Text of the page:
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Unifying duplication episode clustering and genespecies mapping inference
Algorithms for Molecular Biology volume 19, Article number: 7 (2024)
Abstract
We present a novel problem, called MetaEC, which aims to infer genespecies assignments in a collection of partially leaflabeled gene trees labels by minimizing the size of duplication episode clustering (EC). This problem is particularly relevant in metagenomics, where incomplete data often poses a challenge in the accurate reconstruction of gene histories. To solve MetaEC, we propose a polynomial time dynamic programming (DP) formulation that verifies the existence of a set of duplication episodes from a predefined set of episode candidates. In addition, we design a method to infer distributions of genespecies mappings. We then demonstrate how to use DP to design an algorithm that solves MetaEC. Although the algorithm is exponential in the worst case, we introduce a heuristic modification of the algorithm that provides a solution with the knowledge that it is exact. To evaluate our method, we perform two computational experiments on simulated and empirical data containing whole genome duplication events, showing that our algorithm is able to accurately infer the corresponding events.
Introduction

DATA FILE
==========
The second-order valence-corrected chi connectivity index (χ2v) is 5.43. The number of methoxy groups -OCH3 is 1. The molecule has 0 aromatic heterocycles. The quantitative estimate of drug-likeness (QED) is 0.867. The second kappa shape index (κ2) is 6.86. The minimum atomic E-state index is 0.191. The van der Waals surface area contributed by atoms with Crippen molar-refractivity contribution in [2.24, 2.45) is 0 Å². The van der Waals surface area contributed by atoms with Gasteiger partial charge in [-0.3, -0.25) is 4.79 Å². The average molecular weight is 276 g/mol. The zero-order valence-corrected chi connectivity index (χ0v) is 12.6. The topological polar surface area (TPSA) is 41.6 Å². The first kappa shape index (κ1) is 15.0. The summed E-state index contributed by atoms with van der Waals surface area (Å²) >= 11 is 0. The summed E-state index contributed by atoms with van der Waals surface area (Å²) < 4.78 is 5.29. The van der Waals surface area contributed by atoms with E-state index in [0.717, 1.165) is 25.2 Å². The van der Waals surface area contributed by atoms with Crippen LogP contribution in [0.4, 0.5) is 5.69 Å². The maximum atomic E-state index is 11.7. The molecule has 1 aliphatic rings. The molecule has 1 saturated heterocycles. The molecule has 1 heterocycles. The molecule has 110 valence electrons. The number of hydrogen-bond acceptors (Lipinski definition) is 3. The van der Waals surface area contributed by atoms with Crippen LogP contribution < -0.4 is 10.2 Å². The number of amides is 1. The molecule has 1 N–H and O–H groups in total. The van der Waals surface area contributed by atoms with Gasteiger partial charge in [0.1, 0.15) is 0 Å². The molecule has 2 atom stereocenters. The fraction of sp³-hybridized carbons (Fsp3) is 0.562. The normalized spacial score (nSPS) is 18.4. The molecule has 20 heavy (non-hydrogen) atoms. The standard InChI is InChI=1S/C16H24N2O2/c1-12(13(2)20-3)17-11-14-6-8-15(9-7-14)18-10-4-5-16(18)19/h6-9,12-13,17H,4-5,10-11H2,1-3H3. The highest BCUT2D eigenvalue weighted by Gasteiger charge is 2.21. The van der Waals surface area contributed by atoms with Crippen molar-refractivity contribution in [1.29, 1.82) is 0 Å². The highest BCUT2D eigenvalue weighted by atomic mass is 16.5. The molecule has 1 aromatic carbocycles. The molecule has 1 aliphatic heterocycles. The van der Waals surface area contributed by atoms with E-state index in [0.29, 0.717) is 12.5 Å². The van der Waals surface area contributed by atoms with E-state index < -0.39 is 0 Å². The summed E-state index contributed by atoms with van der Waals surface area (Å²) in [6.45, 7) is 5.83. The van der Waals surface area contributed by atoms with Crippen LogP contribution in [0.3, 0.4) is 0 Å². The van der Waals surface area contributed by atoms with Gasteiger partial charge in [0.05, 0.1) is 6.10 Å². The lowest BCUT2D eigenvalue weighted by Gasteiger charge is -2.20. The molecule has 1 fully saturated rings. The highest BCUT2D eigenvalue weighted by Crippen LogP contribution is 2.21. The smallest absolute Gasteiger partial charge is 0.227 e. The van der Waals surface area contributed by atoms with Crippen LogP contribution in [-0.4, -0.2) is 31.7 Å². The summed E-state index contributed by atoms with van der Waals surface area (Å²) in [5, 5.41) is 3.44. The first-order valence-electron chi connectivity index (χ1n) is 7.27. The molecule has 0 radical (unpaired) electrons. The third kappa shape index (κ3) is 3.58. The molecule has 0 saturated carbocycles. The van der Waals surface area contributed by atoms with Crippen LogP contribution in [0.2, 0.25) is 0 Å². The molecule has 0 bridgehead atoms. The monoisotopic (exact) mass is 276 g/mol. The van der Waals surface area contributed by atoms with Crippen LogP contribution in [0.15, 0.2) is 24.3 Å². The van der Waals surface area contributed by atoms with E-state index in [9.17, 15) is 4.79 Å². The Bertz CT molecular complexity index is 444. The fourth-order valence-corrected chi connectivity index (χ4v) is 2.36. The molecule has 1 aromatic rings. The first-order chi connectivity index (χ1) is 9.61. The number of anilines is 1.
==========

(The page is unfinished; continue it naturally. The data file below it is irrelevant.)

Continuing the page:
In the field of computational biology, the use of gene families and the reconciliation model has become increasingly popular for studying the evolution of diverse organisms. These tools have facilitated the development of new algorithms and computational methods capable of handling large and complex datasets and exploring various types of evolutionary events. These events range from simple macroevolutionary processes such as gene duplications, gene losses, and horizontal gene transfers to more complex ones such as genomic duplications, speciations, and hybridizations. The reconciliation model has enabled researchers to reconstruct evolutionary histories by reconciling gene trees with species trees and identifying the evolutionary events that have led to the observed patterns of gene evolution. In the context of metagenomics, the reconciliation model has also been used to detect missing genespecies assignments using polynomial time algorithms. These developments have led to a better understanding of the evolutionary processes.